The city of Mercer Island is continuing to make cuts following the failure of a proposed levy increase during last year’s November election.
The city said the levy increase would have been used to maintain current levels of emergency services, mental health counseling, park maintenance and recreation services by increasing property taxes by roughly 24 cents per $1,000 of assessed property value. The city projected it would have a financial deficit of around $1.86 million in the 2019 general fund and youth and family services fund, a number which was expected to increase by $1.12 million annually to roughly $7.42 million by 2024.
In its 2019-2020 budget, the city made reductions to its Youth and Family Services department, including cutting hours for two staff positions and eliminating two full-time school mental health counselor positions. In Parks and Recreation, vacant positions will be left unfilled and one full-time special events coordinator position was cut. Those cuts will reduce the number of community events, limit maintenance and stewardship activities and has already limited the community center’s hours.
Other proposed cuts include the deputy fire chief position, and the police department will leave one full-time patrol officer position vacant. Still, the city is projecting a $3.7-million deficit starting in 2021 which will likely result in more cuts.
The city said it has been hamstrung by the 2001 voter-approved Initiative 747, sponsored by conservative anti-tax advocate Tim Eyman. That initiative limits the amount local governments can raise property taxes to 1 percent each year, which is generally below the rate of inflation.
The Proposition 1 was debated on the Island, with the group Mercer Islanders for Sustainable Spending ultimately triumphing as about 58 percent of voters struck down the levy increase. Mike Cero works with the organization and said he doesn’t believe the dire economic forecasts coming from the city and that the city should be focused on making effeciencies instead of cuts.
“It’s always been an expense problem, and not a revenue problem,” he said.
Cero said many of the cuts have been done through random attrition and not a systematic evaluation of priority in the city government. He gave the example of an employee responsible for the annual Summer Celebration leaving, and the city’s subsequent decision not to hold it this year, as an example.
“I would like to see them evaluate how they can do things, provide services more efficiently, (and) I would like to see them return their contingency fund policy back to the tried and true 10 percent of the general fund expenses,” he said.
Cero also suggested the marine patrol could reduce their fleet from three boats to two.
Others on the Island, like Leslie Meagley who was part of the pro-proposition group Islanders YES, said the city council and staff warned residents that cuts would be coming if the measure failed on the ballot.
“We’re expecting that we’re going to continue to see service reductions this year and more severe in the coming year,” Meagley said. “Many of those people are beginning to see effects, particularly in the parks department.”
However, until the city implements its planned cuts it may be too soon for the community to actually get a sense of what they will mean for residents.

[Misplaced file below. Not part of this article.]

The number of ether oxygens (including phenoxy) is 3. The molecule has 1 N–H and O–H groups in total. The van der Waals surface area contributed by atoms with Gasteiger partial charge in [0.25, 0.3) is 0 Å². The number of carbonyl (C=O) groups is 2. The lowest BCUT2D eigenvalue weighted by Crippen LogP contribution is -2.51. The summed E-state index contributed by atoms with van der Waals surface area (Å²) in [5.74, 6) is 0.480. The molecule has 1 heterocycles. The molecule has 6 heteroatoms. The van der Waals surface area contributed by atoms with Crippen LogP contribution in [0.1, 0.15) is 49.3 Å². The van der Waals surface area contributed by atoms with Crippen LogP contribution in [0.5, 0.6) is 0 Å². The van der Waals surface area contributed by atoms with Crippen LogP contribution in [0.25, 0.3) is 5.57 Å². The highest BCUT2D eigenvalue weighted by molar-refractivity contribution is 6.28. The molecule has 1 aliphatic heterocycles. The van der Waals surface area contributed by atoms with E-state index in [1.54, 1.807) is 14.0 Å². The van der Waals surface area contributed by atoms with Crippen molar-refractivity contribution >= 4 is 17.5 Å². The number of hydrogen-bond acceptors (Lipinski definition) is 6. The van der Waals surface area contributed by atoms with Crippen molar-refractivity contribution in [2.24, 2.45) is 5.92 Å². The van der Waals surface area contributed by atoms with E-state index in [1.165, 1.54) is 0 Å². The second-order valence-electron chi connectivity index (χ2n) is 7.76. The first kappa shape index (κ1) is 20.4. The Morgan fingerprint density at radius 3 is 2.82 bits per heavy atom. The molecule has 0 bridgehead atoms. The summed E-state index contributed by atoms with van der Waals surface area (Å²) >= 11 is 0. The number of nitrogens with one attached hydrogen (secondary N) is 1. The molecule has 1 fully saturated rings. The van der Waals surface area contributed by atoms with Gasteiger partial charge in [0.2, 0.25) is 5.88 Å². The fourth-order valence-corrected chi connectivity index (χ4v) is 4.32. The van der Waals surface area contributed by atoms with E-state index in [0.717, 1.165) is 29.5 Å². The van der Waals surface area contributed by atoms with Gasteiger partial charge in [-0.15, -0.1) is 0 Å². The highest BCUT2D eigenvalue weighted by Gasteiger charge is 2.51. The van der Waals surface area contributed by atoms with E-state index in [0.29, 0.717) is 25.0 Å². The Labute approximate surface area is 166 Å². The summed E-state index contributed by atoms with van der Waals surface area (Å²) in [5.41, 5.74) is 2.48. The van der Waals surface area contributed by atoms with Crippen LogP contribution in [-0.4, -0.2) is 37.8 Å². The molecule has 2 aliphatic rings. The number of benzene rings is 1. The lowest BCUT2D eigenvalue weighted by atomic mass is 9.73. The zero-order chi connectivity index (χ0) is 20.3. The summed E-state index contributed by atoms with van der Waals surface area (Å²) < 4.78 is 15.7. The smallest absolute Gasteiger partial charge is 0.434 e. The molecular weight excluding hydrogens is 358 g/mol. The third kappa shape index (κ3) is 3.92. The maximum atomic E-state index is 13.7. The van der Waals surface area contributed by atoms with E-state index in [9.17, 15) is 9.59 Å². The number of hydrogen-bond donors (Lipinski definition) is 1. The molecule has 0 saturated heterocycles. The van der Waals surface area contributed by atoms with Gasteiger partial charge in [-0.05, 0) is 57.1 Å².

“I think the most important thing is for the community to understand that the cuts are very real,” she said.
Mercer Island city manager Julie Underwood said the city is constantly trying to find efficiencies. The majority of the general fund goes towards personnel costs and the city has to find a balance between saving money and attracting employees.
“We have to find efficiencies — I have to do both,” Underwood said. “I have to find efficiencies and I have to cut $5 million. I can’t balance the budget all on efficiencies. Let me be frank — I can’t do that. I can’t pretend I can do that.”
Mercer Island has a general fund of about $30 million, Underwood said. For the 2019-2021 budget she is expecting to see about $2.7 million in reductions, including programs like the Summer Celebration, recreation events, senior programs and gift baskets for businesses. Those are programs deemed not essential to the city’s operations. The city has additionally hired an outside firm to review economic forecasts and projections.
“It’s a full-service city. We have our own police department, our own fire department, we have a public works department that does all our own roads,” Underwood said. “There’s a lot on our plate.”
The general fund is separate from dedicated funds which are not effected. A general fund is essentially money the city government can allocate to cover expenses, including emergency services which soaks up a substantial portion of it. Additionally, Underwood said the city is trying to avoid using its reserve funds to balance the budget, which would be exhausted by 2022 if they maintained their current level of spending.
While cities across the state are facing funding challenges from the 2001 voter-approved I-747, Mercer Island has a unique set of problems which compounds its funding difficulties. Roughly 3 percent of the Island is zoned for commercial or retail, meaning only about 20 percent of the city’s general fund comes from sales taxes.
Much of the city’s budget is tied to property taxes, Underwood said. Short of rezoning or expanding the small business district on Mercer Island, the city will be reliant on property taxes in the future too.
“We are facing very difficult choices now,” Underwood said.